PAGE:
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Canadian drummer Barry Romberg (who played last month as the drive behind the large ensemble NOJO at Jazz Standard) has released the third part of his Random Access series. As with previous installments, he has gathered together a noteworthy cadre of his friends that include some of Canada's top jazz musicians to present a percussively led paradise of sound. In this case, nine musicians join Romberg in various combinations for a completely original program.
There is a definite fusion feel to these offerings. This is in no small part due to Romberg employing synth and electric percussion alongside his more standard drum kit, and pianists Greg de Denus and Adrean Farrugia choosing Rhodes instrumentation. Hugh Marsh's highly inventive electric violin and the sometimes searing electric guitar stylings of Geoff Young likewise steer things in this direction. However, top Canadian horn man Kevin Turcotte's cool Miles-like trumpet and newcomer saxophonist Kelly Jefferson are able to play off this electronic stew to make for many intriguing encounters. Romberg himself is able to go both ways, as he does on the quirky "Day 23 and the marvelously broad opus "The Two Elvins. For the latter, brilliant bassist Kieran Overs keeps things rhythmically focused while he alternately permits the free bluesy feel of "Not a Speck of Cereal.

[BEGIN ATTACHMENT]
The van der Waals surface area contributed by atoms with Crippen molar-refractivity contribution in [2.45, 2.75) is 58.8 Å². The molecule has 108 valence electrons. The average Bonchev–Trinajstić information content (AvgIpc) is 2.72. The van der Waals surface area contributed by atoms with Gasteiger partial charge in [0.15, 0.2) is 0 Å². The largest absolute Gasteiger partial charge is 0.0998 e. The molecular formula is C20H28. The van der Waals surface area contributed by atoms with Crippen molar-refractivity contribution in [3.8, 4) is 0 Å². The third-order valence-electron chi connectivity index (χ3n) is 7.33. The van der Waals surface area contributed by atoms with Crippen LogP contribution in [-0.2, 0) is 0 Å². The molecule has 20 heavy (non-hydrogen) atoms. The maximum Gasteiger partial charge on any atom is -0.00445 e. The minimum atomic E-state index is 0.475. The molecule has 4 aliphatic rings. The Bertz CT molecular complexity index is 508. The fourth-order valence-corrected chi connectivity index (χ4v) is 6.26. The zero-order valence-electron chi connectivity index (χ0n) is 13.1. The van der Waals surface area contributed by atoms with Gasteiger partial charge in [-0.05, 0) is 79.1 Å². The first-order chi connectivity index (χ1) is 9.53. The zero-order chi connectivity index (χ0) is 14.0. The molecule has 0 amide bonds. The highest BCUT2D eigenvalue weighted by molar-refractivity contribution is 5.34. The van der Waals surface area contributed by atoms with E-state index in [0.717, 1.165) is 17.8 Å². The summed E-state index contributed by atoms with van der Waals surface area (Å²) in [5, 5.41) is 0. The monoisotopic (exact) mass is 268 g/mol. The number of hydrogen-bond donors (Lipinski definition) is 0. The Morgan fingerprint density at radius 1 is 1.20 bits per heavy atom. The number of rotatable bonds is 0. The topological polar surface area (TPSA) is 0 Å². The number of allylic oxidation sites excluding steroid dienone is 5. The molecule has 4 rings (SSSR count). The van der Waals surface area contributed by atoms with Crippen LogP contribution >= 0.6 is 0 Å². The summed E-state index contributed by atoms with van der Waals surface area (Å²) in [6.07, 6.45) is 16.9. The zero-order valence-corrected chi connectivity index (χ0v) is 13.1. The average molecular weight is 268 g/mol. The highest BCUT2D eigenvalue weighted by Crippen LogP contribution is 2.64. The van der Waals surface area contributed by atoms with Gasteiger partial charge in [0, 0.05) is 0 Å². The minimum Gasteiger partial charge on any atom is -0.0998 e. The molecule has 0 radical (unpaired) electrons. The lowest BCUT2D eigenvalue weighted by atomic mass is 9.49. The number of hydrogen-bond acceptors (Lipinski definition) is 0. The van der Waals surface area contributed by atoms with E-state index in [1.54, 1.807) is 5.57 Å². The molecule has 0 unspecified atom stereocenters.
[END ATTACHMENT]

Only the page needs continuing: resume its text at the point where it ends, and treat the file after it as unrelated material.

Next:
All twelve of these cuts feature complex rhythms upon which each instrumental soloist is able to impart their own melodic take to make for interesting counterpoint. "The Long Haul, with free formish first and third movements that don't quite fit in with its frenetically structured middle, is an apt tribute to "beat writer Charles Bukowski. While Turcotte excels at coolly soaring, as he does on tunes like the all-too-short "A Peace of Mind, and Jefferson admirably bops on "Good Morning Mr. Phelps, Marsh's playing, including pizzicato baritone violin, is textural and otherworldly, adding to an overall absorbing rhythmical fabric.
Track Listing: Day 23, The Two Elvins, On the Lamb, A Peace of Mind, Good Morning Mr. Phelps, Serenity Now,
Unneccesary Celebration, Easy Forward, The Plastics, Big Rotten, Not a Spec of Cereal, The Long Haul.
I love jazz because I enjoy the freedom.
I was first exposed to jazz when I was 17.
I met Cedar Walton at a concert in San Paulo.
The best show I ever attended was Helio Jambao trio.
The first jazz record I bought was Witchcraft by George Benson.
My advice to new listeners is listen to the old school first.